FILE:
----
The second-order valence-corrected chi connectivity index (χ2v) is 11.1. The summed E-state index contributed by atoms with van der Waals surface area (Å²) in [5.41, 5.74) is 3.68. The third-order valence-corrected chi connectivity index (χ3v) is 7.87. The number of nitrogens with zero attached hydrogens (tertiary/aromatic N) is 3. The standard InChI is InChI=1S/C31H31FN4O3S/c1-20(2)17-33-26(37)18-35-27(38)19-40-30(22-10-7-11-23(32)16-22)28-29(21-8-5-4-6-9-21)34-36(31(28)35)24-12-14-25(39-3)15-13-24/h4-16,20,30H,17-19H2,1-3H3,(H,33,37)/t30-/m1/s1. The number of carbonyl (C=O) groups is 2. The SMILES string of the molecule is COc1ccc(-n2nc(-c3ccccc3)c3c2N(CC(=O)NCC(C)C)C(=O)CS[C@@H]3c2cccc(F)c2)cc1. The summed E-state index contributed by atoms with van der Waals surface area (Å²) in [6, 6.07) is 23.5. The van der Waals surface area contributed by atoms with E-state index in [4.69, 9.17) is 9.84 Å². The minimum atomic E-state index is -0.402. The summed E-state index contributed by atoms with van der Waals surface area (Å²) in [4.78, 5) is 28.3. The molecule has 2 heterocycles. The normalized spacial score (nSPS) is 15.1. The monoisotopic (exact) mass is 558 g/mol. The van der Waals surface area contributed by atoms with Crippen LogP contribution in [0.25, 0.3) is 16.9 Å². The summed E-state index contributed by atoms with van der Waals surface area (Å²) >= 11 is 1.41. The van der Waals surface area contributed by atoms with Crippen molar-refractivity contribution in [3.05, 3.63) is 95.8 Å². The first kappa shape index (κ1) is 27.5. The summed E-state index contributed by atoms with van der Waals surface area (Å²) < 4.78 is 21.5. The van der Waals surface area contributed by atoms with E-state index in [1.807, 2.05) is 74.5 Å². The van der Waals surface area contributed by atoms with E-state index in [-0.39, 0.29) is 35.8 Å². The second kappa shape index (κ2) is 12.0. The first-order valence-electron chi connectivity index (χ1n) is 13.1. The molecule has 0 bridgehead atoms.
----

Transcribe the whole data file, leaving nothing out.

The second-order valence-corrected chi connectivity index (χ2v) is 11.1. The summed E-state index contributed by atoms with van der Waals surface area (Å²) in [5.41, 5.74) is 3.68. The third-order valence-corrected chi connectivity index (χ3v) is 7.87. The number of nitrogens with zero attached hydrogens (tertiary/aromatic N) is 3. The standard InChI is InChI=1S/C31H31FN4O3S/c1-20(2)17-33-26(37)18-35-27(38)19-40-30(22-10-7-11-23(32)16-22)28-29(21-8-5-4-6-9-21)34-36(31(28)35)24-12-14-25(39-3)15-13-24/h4-16,20,30H,17-19H2,1-3H3,(H,33,37)/t30-/m1/s1. The number of carbonyl (C=O) groups is 2. The SMILES string of the molecule is COc1ccc(-n2nc(-c3ccccc3)c3c2N(CC(=O)NCC(C)C)C(=O)CS[C@@H]3c2cccc(F)c2)cc1. The summed E-state index contributed by atoms with van der Waals surface area (Å²) in [6, 6.07) is 23.5. The van der Waals surface area contributed by atoms with E-state index in [4.69, 9.17) is 9.84 Å². The minimum atomic E-state index is -0.402. The summed E-state index contributed by atoms with van der Waals surface area (Å²) in [4.78, 5) is 28.3. The molecule has 2 heterocycles. The normalized spacial score (nSPS) is 15.1. The monoisotopic (exact) mass is 558 g/mol. The van der Waals surface area contributed by atoms with Crippen LogP contribution in [0.25, 0.3) is 16.9 Å². The summed E-state index contributed by atoms with van der Waals surface area (Å²) >= 11 is 1.41. The van der Waals surface area contributed by atoms with Crippen molar-refractivity contribution in [3.05, 3.63) is 95.8 Å². The first kappa shape index (κ1) is 27.5. The summed E-state index contributed by atoms with van der Waals surface area (Å²) < 4.78 is 21.5. The van der Waals surface area contributed by atoms with E-state index in [1.807, 2.05) is 74.5 Å². The van der Waals surface area contributed by atoms with E-state index in [-0.39, 0.29) is 35.8 Å². The second kappa shape index (κ2) is 12.0. The first-order valence-electron chi connectivity index (χ1n) is 13.1. The molecule has 0 bridgehead atoms.